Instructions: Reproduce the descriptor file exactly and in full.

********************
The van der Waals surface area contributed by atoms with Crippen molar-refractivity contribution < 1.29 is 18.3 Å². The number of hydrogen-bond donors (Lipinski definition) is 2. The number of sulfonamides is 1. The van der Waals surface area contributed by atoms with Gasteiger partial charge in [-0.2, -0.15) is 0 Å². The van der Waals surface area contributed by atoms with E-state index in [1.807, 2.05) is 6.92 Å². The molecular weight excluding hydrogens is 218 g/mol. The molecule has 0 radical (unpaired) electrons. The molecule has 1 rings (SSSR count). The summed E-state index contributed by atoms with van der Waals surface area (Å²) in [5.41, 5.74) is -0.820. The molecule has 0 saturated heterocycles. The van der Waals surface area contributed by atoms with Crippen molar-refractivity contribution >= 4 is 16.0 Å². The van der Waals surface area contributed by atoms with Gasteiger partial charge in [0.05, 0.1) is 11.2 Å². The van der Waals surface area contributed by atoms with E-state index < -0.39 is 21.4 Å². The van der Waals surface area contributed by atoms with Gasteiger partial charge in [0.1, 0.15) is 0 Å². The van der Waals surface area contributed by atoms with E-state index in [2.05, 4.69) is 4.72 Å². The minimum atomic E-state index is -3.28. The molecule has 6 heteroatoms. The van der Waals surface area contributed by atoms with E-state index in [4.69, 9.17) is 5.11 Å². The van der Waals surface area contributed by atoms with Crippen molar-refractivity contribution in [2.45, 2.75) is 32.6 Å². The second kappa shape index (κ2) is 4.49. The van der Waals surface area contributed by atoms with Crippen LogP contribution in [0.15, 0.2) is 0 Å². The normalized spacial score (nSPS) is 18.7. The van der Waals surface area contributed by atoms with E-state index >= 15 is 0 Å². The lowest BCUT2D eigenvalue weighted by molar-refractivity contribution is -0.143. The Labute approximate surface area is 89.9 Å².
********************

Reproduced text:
The van der Waals surface area contributed by atoms with Crippen molar-refractivity contribution < 1.29 is 18.3 Å². The number of hydrogen-bond donors (Lipinski definition) is 2. The number of sulfonamides is 1. The van der Waals surface area contributed by atoms with Gasteiger partial charge in [-0.2, -0.15) is 0 Å². The van der Waals surface area contributed by atoms with E-state index in [1.807, 2.05) is 6.92 Å². The molecular weight excluding hydrogens is 218 g/mol. The molecule has 0 radical (unpaired) electrons. The molecule has 1 rings (SSSR count). The summed E-state index contributed by atoms with van der Waals surface area (Å²) in [5.41, 5.74) is -0.820. The molecule has 0 saturated heterocycles. The van der Waals surface area contributed by atoms with Crippen molar-refractivity contribution >= 4 is 16.0 Å². The van der Waals surface area contributed by atoms with Gasteiger partial charge in [0.05, 0.1) is 11.2 Å². The van der Waals surface area contributed by atoms with E-state index < -0.39 is 21.4 Å². The van der Waals surface area contributed by atoms with Gasteiger partial charge in [0.1, 0.15) is 0 Å². The van der Waals surface area contributed by atoms with E-state index in [2.05, 4.69) is 4.72 Å². The minimum atomic E-state index is -3.28. The molecule has 6 heteroatoms. The van der Waals surface area contributed by atoms with E-state index in [4.69, 9.17) is 5.11 Å². The van der Waals surface area contributed by atoms with Crippen molar-refractivity contribution in [2.45, 2.75) is 32.6 Å². The second kappa shape index (κ2) is 4.49. The van der Waals surface area contributed by atoms with Crippen LogP contribution in [0.15, 0.2) is 0 Å². The normalized spacial score (nSPS) is 18.7. The van der Waals surface area contributed by atoms with E-state index >= 15 is 0 Å². The lowest BCUT2D eigenvalue weighted by molar-refractivity contribution is -0.143. The Labute approximate surface area is 89.9 Å².